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                   Friday, May 3, 2024

Storm chasing season forecast update 10 for May 3

By DAN ROBINSON
Editor/Photographer
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As we move to within 3 days of the big potential outbreak event on Monday the 6th, not a whole lot has changed from my last post. Models still show roughly the same large-scale upper level wind pattern and surface moisture/instability situation ahead of the dryline in the central and southern Plains. There has been a tendency for models to speed up the upper level jet's ejection. This means a risk of storms initiating on the dryline early in the day, even in the morning. This can greatly reduce the tornado risk with storms later, as it means the existing instability gets used up and the atmosphere is less likely to have time to recover for the main show later.


SPC's Day 4 outlook for Monday

That being said, the early timing is the only real potential negative I see in the pattern as it's currently shown now. As a storm chaser, there is never a meteorological reason to disregard (that is, stay home during) a system like this moving into the Plains in May (if you have moisture in place). Tim Marshall's "when it's May, you chase" is the guiding principle when you have even a tenth of what models show for Monday. Even if it ends up being a lower-end event due to early storms, it's likely to produce something of note somewhere, and we won't really know if it will bust until the day is almost over. Barring any complete collapse of model predictions or other unforeseen non-weather factors, this is a system that will almost certainly have me westbound Sunday night, Lord willing. Kansas seems the most likely place that the Monday's target ends up, but it could be a day where you can go anywhere from Texas to Nebraska and still see a tornado.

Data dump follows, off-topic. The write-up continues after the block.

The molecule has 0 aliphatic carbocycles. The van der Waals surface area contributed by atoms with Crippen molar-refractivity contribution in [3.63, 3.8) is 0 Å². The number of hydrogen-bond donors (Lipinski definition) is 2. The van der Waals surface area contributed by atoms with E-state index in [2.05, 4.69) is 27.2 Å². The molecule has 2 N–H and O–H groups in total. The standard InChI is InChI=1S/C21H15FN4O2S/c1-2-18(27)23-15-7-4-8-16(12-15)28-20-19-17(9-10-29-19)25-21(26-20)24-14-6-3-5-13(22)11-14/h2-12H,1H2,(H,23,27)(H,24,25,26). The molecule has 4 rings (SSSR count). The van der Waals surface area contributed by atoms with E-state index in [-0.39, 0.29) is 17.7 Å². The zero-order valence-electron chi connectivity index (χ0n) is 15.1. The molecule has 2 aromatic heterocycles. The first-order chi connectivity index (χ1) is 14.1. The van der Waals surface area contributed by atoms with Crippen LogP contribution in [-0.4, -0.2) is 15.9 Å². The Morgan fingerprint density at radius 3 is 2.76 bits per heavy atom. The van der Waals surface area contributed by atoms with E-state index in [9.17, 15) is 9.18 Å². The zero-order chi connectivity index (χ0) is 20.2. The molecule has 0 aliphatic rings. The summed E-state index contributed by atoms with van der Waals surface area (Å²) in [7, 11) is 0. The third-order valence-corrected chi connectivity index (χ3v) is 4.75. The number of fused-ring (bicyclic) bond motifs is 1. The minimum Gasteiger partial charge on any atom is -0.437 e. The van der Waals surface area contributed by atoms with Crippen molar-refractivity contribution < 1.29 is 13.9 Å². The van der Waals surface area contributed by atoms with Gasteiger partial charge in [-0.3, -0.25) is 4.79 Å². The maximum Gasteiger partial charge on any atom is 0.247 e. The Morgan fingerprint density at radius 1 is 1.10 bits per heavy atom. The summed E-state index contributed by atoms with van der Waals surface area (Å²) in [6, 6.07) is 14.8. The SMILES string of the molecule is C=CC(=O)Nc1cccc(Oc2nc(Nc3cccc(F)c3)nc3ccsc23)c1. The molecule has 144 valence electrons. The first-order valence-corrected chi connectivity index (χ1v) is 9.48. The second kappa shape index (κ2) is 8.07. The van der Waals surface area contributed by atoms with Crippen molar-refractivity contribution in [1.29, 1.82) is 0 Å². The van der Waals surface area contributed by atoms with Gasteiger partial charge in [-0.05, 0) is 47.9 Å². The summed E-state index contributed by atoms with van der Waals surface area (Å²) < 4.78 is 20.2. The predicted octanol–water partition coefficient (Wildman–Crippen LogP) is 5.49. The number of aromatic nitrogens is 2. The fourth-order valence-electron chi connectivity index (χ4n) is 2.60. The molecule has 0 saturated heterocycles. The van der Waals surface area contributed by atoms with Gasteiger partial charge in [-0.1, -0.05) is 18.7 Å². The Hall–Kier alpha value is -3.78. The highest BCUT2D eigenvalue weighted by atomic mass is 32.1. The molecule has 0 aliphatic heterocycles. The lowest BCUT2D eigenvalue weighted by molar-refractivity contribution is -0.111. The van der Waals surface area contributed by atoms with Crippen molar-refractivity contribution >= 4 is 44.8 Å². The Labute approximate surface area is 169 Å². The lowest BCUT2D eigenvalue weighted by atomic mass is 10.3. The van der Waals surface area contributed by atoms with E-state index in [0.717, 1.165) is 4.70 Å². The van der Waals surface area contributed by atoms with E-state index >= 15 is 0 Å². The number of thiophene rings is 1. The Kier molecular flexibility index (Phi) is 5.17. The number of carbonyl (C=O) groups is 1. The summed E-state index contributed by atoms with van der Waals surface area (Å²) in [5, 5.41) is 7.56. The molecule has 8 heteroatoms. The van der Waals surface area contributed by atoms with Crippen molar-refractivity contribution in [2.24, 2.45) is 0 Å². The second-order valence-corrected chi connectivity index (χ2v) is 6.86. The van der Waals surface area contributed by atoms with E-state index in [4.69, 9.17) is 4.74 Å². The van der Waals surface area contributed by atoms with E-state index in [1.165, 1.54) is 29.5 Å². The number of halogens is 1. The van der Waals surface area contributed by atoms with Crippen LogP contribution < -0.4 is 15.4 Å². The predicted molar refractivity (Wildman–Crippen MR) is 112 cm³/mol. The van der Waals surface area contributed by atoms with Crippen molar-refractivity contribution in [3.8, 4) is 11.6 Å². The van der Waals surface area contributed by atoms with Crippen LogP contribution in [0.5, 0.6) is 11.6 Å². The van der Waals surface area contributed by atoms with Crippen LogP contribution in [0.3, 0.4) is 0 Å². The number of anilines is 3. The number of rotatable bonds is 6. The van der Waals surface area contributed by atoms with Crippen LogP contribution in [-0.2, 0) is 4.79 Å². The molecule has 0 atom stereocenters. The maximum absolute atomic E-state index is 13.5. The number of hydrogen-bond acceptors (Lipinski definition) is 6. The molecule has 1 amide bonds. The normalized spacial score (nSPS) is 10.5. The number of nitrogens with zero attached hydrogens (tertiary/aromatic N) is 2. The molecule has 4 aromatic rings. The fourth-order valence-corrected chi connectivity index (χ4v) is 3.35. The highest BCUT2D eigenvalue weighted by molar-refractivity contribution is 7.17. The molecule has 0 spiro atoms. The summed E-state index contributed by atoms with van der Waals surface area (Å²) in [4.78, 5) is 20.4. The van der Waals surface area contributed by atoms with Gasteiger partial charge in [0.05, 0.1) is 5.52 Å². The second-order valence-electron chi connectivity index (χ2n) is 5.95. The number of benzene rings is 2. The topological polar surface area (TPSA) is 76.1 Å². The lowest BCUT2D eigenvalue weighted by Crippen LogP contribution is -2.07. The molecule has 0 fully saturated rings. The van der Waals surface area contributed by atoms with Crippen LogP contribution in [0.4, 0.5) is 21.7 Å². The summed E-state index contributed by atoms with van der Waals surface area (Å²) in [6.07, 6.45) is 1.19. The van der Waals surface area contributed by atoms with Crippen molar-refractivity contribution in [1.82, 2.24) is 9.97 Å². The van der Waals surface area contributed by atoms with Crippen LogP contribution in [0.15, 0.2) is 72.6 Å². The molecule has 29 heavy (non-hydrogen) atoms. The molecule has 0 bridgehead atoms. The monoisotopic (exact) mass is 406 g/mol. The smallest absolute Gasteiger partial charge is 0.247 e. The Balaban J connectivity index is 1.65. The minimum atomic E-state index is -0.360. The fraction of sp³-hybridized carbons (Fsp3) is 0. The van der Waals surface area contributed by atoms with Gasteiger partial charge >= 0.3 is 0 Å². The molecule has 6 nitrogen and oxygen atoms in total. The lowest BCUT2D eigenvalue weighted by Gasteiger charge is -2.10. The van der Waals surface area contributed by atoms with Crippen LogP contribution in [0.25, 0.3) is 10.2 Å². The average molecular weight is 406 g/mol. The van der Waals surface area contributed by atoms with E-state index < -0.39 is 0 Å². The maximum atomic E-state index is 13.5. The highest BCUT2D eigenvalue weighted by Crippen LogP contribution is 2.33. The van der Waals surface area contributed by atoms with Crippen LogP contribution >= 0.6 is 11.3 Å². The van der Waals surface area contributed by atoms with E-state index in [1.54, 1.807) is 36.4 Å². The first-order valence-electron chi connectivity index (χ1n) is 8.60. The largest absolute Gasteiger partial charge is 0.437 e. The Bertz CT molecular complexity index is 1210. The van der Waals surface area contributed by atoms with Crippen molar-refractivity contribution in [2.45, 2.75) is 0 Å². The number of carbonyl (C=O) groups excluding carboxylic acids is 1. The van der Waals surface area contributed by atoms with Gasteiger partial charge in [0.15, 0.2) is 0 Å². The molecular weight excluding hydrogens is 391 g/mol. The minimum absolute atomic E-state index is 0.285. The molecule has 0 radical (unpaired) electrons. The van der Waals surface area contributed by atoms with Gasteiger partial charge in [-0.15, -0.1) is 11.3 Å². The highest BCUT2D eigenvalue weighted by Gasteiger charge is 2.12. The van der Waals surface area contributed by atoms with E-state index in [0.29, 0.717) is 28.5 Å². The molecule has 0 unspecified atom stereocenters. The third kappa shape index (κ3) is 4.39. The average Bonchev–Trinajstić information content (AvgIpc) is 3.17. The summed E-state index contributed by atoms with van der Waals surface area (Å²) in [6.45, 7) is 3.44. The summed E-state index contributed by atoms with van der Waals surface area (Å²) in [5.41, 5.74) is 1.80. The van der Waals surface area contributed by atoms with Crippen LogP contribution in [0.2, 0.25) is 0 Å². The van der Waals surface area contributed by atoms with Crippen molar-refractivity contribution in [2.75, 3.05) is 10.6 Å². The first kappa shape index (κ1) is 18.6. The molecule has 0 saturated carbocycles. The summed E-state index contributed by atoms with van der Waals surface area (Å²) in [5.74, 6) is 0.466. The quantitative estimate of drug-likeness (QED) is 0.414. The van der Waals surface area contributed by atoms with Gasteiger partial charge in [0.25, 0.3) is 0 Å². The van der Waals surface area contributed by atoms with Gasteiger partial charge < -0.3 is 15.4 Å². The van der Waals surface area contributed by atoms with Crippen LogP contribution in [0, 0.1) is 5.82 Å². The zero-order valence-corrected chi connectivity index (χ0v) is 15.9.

The days following Monday are still unclear. As models show now, there will be supercells and tornadoes somewhere from Dallas through the Great Lakes on Tuesday and Wednesday. The upper level jet overtop of abundant moisture is shown being widespread through the central USA during this time. Each day's target will be heavily influenced on how the previous day's storms evolve, mainly due to outflow boundaries and where those end up at storm time. This means there isn't even a general target evident for those days yet. There are some signs that Tuesday's target could be back here in St. Louis, but if the dryline can recover, southern Oklahoma or even Texas may be the better place. It's just too soon to say. Right now, all eyes are on Monday - I'll figure the following days out when things start to come into focus, and that might not happen until Monday night!

At this point, I'm at 95% confidence on trip 3 starting Sunday. The only reason I don't go higher is that it's the weather we're talking about - the bottom can and does sometimes drop out on these things, though I think the chances for that are slim at this point. I just know better than to declare a 100% more than 3 days out!

The following table charts the probabilities for a Plains storm chase expedition taking place for the date ranges shown:

2024 Plains Chase Expeditions - Probabilities as of May 3
May 3-410%
May 5-895%
May 9-1410%

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